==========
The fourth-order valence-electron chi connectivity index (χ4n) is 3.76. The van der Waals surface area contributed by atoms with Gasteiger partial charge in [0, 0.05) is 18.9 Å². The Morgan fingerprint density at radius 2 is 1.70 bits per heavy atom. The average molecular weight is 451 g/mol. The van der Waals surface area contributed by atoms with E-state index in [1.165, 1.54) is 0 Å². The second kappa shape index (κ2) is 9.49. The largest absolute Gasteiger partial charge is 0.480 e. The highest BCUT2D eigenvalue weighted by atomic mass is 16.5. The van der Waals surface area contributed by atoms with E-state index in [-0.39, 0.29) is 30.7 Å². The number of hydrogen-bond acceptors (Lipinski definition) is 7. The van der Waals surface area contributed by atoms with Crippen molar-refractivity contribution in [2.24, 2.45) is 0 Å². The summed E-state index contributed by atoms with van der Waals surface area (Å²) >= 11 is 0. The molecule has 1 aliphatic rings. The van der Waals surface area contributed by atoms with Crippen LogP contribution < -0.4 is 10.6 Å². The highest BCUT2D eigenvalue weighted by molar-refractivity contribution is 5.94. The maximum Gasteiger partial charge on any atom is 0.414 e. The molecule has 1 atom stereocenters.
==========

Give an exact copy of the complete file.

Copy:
The fourth-order valence-electron chi connectivity index (χ4n) is 3.76. The van der Waals surface area contributed by atoms with Gasteiger partial charge in [0, 0.05) is 18.9 Å². The Morgan fingerprint density at radius 2 is 1.70 bits per heavy atom. The average molecular weight is 451 g/mol. The van der Waals surface area contributed by atoms with E-state index in [1.165, 1.54) is 0 Å². The second kappa shape index (κ2) is 9.49. The largest absolute Gasteiger partial charge is 0.480 e. The highest BCUT2D eigenvalue weighted by atomic mass is 16.5. The van der Waals surface area contributed by atoms with E-state index in [-0.39, 0.29) is 30.7 Å². The number of hydrogen-bond acceptors (Lipinski definition) is 7. The van der Waals surface area contributed by atoms with Crippen molar-refractivity contribution in [2.24, 2.45) is 0 Å². The summed E-state index contributed by atoms with van der Waals surface area (Å²) >= 11 is 0. The molecule has 1 aliphatic rings. The van der Waals surface area contributed by atoms with Crippen LogP contribution < -0.4 is 10.6 Å². The highest BCUT2D eigenvalue weighted by molar-refractivity contribution is 5.94. The maximum Gasteiger partial charge on any atom is 0.414 e. The molecule has 1 atom stereocenters.